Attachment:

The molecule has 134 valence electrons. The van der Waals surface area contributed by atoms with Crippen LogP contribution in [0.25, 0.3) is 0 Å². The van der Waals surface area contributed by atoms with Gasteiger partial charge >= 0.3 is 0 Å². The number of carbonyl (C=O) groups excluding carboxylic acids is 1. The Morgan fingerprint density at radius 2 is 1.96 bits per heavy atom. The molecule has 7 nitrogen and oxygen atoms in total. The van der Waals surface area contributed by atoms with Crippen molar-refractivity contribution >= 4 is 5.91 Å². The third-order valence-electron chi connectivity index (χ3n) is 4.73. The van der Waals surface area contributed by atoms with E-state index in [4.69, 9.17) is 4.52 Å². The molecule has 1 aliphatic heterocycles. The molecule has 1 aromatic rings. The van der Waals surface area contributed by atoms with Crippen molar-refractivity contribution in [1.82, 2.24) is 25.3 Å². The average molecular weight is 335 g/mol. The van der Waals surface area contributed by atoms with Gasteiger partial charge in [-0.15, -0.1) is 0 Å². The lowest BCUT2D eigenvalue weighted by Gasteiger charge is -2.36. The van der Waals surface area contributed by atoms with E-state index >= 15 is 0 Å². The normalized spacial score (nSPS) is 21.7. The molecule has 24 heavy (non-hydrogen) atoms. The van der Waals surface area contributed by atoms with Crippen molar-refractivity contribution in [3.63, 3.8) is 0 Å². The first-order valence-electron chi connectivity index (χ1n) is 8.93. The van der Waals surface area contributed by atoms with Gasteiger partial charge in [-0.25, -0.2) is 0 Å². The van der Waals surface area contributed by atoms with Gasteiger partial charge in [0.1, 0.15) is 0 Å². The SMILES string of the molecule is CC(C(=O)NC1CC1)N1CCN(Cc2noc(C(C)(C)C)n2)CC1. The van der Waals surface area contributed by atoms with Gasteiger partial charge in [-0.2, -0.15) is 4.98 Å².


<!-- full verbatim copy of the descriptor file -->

The molecule has 134 valence electrons. The van der Waals surface area contributed by atoms with Crippen LogP contribution in [0.25, 0.3) is 0 Å². The van der Waals surface area contributed by atoms with Gasteiger partial charge >= 0.3 is 0 Å². The number of carbonyl (C=O) groups excluding carboxylic acids is 1. The Morgan fingerprint density at radius 2 is 1.96 bits per heavy atom. The molecule has 7 nitrogen and oxygen atoms in total. The van der Waals surface area contributed by atoms with Crippen molar-refractivity contribution >= 4 is 5.91 Å². The third-order valence-electron chi connectivity index (χ3n) is 4.73. The van der Waals surface area contributed by atoms with E-state index in [4.69, 9.17) is 4.52 Å². The molecule has 1 aliphatic heterocycles. The molecule has 1 aromatic rings. The van der Waals surface area contributed by atoms with Crippen molar-refractivity contribution in [1.82, 2.24) is 25.3 Å². The average molecular weight is 335 g/mol. The van der Waals surface area contributed by atoms with Gasteiger partial charge in [-0.15, -0.1) is 0 Å². The lowest BCUT2D eigenvalue weighted by Gasteiger charge is -2.36. The van der Waals surface area contributed by atoms with E-state index >= 15 is 0 Å². The normalized spacial score (nSPS) is 21.7. The molecule has 24 heavy (non-hydrogen) atoms. The van der Waals surface area contributed by atoms with Crippen molar-refractivity contribution in [3.63, 3.8) is 0 Å². The first-order valence-electron chi connectivity index (χ1n) is 8.93. The van der Waals surface area contributed by atoms with Gasteiger partial charge in [-0.25, -0.2) is 0 Å². The van der Waals surface area contributed by atoms with Gasteiger partial charge in [0.1, 0.15) is 0 Å². The SMILES string of the molecule is CC(C(=O)NC1CC1)N1CCN(Cc2noc(C(C)(C)C)n2)CC1. The van der Waals surface area contributed by atoms with Gasteiger partial charge in [-0.2, -0.15) is 4.98 Å².